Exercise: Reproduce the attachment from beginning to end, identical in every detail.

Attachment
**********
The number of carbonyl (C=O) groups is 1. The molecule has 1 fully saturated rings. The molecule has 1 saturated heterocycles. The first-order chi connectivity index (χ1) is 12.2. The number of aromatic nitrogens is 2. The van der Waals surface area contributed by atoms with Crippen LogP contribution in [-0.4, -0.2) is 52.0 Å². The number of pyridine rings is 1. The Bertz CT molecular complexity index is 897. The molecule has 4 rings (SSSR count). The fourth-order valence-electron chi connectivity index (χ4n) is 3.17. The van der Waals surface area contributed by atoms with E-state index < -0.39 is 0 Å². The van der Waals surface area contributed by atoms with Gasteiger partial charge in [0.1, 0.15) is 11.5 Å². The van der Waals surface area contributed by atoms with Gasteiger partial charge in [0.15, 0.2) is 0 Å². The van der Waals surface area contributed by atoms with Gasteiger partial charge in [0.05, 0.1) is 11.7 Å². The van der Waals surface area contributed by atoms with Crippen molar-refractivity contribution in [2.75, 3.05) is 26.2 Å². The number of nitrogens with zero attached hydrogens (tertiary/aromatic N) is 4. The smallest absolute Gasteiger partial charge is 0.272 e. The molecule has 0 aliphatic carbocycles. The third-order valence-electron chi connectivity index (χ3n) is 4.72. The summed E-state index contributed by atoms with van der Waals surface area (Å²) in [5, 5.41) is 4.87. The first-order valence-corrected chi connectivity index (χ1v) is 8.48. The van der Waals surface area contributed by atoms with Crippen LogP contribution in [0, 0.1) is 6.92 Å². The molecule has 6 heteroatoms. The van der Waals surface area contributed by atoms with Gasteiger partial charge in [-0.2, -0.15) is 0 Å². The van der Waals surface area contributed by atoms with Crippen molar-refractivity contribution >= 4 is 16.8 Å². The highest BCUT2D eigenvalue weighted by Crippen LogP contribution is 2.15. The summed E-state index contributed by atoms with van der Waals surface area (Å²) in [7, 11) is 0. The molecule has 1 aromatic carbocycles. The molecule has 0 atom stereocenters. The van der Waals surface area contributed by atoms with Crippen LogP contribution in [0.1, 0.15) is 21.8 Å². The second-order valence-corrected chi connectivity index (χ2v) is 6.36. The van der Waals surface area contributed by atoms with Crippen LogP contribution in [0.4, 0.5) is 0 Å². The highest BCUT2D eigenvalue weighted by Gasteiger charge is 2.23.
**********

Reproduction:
The number of carbonyl (C=O) groups is 1. The molecule has 1 fully saturated rings. The molecule has 1 saturated heterocycles. The first-order chi connectivity index (χ1) is 12.2. The number of aromatic nitrogens is 2. The van der Waals surface area contributed by atoms with Crippen LogP contribution in [-0.4, -0.2) is 52.0 Å². The number of pyridine rings is 1. The Bertz CT molecular complexity index is 897. The molecule has 4 rings (SSSR count). The fourth-order valence-electron chi connectivity index (χ4n) is 3.17. The van der Waals surface area contributed by atoms with E-state index < -0.39 is 0 Å². The van der Waals surface area contributed by atoms with Gasteiger partial charge in [0.1, 0.15) is 11.5 Å². The van der Waals surface area contributed by atoms with Gasteiger partial charge in [0.15, 0.2) is 0 Å². The van der Waals surface area contributed by atoms with Gasteiger partial charge in [0.05, 0.1) is 11.7 Å². The van der Waals surface area contributed by atoms with Crippen molar-refractivity contribution in [2.75, 3.05) is 26.2 Å². The number of nitrogens with zero attached hydrogens (tertiary/aromatic N) is 4. The smallest absolute Gasteiger partial charge is 0.272 e. The molecule has 0 aliphatic carbocycles. The third-order valence-electron chi connectivity index (χ3n) is 4.72. The summed E-state index contributed by atoms with van der Waals surface area (Å²) in [5, 5.41) is 4.87. The first-order valence-corrected chi connectivity index (χ1v) is 8.48. The van der Waals surface area contributed by atoms with Crippen LogP contribution in [0, 0.1) is 6.92 Å². The molecule has 6 heteroatoms. The van der Waals surface area contributed by atoms with Gasteiger partial charge in [-0.2, -0.15) is 0 Å². The van der Waals surface area contributed by atoms with Crippen molar-refractivity contribution >= 4 is 16.8 Å². The highest BCUT2D eigenvalue weighted by Crippen LogP contribution is 2.15. The summed E-state index contributed by atoms with van der Waals surface area (Å²) in [7, 11) is 0. The molecule has 1 aromatic carbocycles. The molecule has 0 atom stereocenters. The van der Waals surface area contributed by atoms with Crippen LogP contribution in [0.1, 0.15) is 21.8 Å². The second-order valence-corrected chi connectivity index (χ2v) is 6.36. The van der Waals surface area contributed by atoms with Crippen LogP contribution in [0.4, 0.5) is 0 Å². The highest BCUT2D eigenvalue weighted by Gasteiger charge is 2.23.